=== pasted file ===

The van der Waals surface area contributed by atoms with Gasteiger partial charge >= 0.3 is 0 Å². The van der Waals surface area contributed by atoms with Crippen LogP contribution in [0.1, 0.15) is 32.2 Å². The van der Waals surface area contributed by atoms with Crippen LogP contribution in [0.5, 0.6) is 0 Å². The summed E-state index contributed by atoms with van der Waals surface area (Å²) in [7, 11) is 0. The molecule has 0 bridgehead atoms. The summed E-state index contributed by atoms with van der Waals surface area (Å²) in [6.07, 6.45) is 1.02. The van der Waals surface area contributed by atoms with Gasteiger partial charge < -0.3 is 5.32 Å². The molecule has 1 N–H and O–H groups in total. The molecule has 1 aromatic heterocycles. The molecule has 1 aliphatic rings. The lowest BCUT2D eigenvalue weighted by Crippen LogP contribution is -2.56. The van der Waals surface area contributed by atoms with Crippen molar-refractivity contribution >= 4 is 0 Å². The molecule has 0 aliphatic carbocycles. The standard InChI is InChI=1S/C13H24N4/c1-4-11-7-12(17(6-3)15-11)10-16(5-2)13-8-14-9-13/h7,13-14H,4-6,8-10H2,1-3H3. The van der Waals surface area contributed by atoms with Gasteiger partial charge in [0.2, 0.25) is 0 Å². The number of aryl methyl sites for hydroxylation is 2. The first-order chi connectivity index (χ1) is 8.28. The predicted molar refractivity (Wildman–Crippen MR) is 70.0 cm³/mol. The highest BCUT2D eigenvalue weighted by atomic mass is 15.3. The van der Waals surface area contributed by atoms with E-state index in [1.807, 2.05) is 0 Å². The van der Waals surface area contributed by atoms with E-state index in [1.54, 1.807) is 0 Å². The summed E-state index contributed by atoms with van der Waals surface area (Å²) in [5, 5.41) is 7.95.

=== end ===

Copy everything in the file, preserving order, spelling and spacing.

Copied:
The van der Waals surface area contributed by atoms with Gasteiger partial charge >= 0.3 is 0 Å². The van der Waals surface area contributed by atoms with Crippen LogP contribution in [0.1, 0.15) is 32.2 Å². The van der Waals surface area contributed by atoms with Crippen LogP contribution in [0.5, 0.6) is 0 Å². The summed E-state index contributed by atoms with van der Waals surface area (Å²) in [7, 11) is 0. The molecule has 0 bridgehead atoms. The summed E-state index contributed by atoms with van der Waals surface area (Å²) in [6.07, 6.45) is 1.02. The van der Waals surface area contributed by atoms with Gasteiger partial charge < -0.3 is 5.32 Å². The molecule has 1 N–H and O–H groups in total. The molecule has 1 aromatic heterocycles. The molecule has 1 aliphatic rings. The lowest BCUT2D eigenvalue weighted by Crippen LogP contribution is -2.56. The van der Waals surface area contributed by atoms with Crippen molar-refractivity contribution >= 4 is 0 Å². The molecule has 0 aliphatic carbocycles. The standard InChI is InChI=1S/C13H24N4/c1-4-11-7-12(17(6-3)15-11)10-16(5-2)13-8-14-9-13/h7,13-14H,4-6,8-10H2,1-3H3. The van der Waals surface area contributed by atoms with Gasteiger partial charge in [0.2, 0.25) is 0 Å². The number of aryl methyl sites for hydroxylation is 2. The first-order chi connectivity index (χ1) is 8.28. The predicted molar refractivity (Wildman–Crippen MR) is 70.0 cm³/mol. The highest BCUT2D eigenvalue weighted by atomic mass is 15.3. The van der Waals surface area contributed by atoms with E-state index in [1.807, 2.05) is 0 Å². The van der Waals surface area contributed by atoms with E-state index in [1.54, 1.807) is 0 Å². The summed E-state index contributed by atoms with van der Waals surface area (Å²) in [5, 5.41) is 7.95.